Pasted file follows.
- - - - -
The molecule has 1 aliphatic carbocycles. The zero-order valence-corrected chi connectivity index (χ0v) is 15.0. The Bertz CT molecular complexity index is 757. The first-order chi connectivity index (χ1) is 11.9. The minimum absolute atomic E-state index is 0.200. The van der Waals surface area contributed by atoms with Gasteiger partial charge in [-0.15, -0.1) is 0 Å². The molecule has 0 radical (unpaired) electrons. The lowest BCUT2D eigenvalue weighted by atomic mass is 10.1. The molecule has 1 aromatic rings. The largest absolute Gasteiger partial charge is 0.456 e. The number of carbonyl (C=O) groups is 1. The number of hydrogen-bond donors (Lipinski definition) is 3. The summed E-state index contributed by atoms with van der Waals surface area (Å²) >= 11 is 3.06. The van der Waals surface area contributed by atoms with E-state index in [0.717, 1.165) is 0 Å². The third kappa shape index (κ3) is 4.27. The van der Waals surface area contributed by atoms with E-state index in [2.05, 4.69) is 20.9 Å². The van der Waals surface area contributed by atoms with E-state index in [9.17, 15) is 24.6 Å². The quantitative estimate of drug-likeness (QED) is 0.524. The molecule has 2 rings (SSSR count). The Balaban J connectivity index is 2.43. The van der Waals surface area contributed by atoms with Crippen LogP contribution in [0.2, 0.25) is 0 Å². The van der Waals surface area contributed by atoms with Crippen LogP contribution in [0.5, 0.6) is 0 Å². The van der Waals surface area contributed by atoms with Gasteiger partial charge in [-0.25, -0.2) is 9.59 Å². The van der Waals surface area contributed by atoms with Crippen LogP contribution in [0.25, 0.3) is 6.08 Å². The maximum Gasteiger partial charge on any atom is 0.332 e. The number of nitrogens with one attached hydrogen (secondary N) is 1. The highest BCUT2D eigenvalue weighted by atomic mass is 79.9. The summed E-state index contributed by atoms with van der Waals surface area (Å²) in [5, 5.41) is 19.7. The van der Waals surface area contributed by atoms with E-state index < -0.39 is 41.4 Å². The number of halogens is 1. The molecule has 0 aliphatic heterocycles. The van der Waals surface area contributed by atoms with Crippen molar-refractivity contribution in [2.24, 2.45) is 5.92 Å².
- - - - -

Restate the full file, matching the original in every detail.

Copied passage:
The molecule has 1 aliphatic carbocycles. The zero-order valence-corrected chi connectivity index (χ0v) is 15.0. The Bertz CT molecular complexity index is 757. The first-order chi connectivity index (χ1) is 11.9. The minimum absolute atomic E-state index is 0.200. The van der Waals surface area contributed by atoms with Gasteiger partial charge in [-0.15, -0.1) is 0 Å². The molecule has 0 radical (unpaired) electrons. The lowest BCUT2D eigenvalue weighted by atomic mass is 10.1. The molecule has 1 aromatic rings. The largest absolute Gasteiger partial charge is 0.456 e. The number of carbonyl (C=O) groups is 1. The number of hydrogen-bond donors (Lipinski definition) is 3. The summed E-state index contributed by atoms with van der Waals surface area (Å²) >= 11 is 3.06. The van der Waals surface area contributed by atoms with E-state index in [0.717, 1.165) is 0 Å². The third kappa shape index (κ3) is 4.27. The van der Waals surface area contributed by atoms with E-state index in [2.05, 4.69) is 20.9 Å². The van der Waals surface area contributed by atoms with E-state index in [9.17, 15) is 24.6 Å². The quantitative estimate of drug-likeness (QED) is 0.524. The molecule has 2 rings (SSSR count). The Balaban J connectivity index is 2.43. The van der Waals surface area contributed by atoms with Crippen LogP contribution in [0.2, 0.25) is 0 Å². The van der Waals surface area contributed by atoms with Crippen LogP contribution in [0.5, 0.6) is 0 Å². The van der Waals surface area contributed by atoms with Gasteiger partial charge in [-0.25, -0.2) is 9.59 Å². The van der Waals surface area contributed by atoms with Crippen LogP contribution in [0.25, 0.3) is 6.08 Å². The maximum Gasteiger partial charge on any atom is 0.332 e. The number of nitrogens with one attached hydrogen (secondary N) is 1. The highest BCUT2D eigenvalue weighted by atomic mass is 79.9. The summed E-state index contributed by atoms with van der Waals surface area (Å²) in [5, 5.41) is 19.7. The van der Waals surface area contributed by atoms with E-state index < -0.39 is 41.4 Å². The number of halogens is 1. The molecule has 0 aliphatic heterocycles. The van der Waals surface area contributed by atoms with Crippen molar-refractivity contribution in [2.24, 2.45) is 5.92 Å².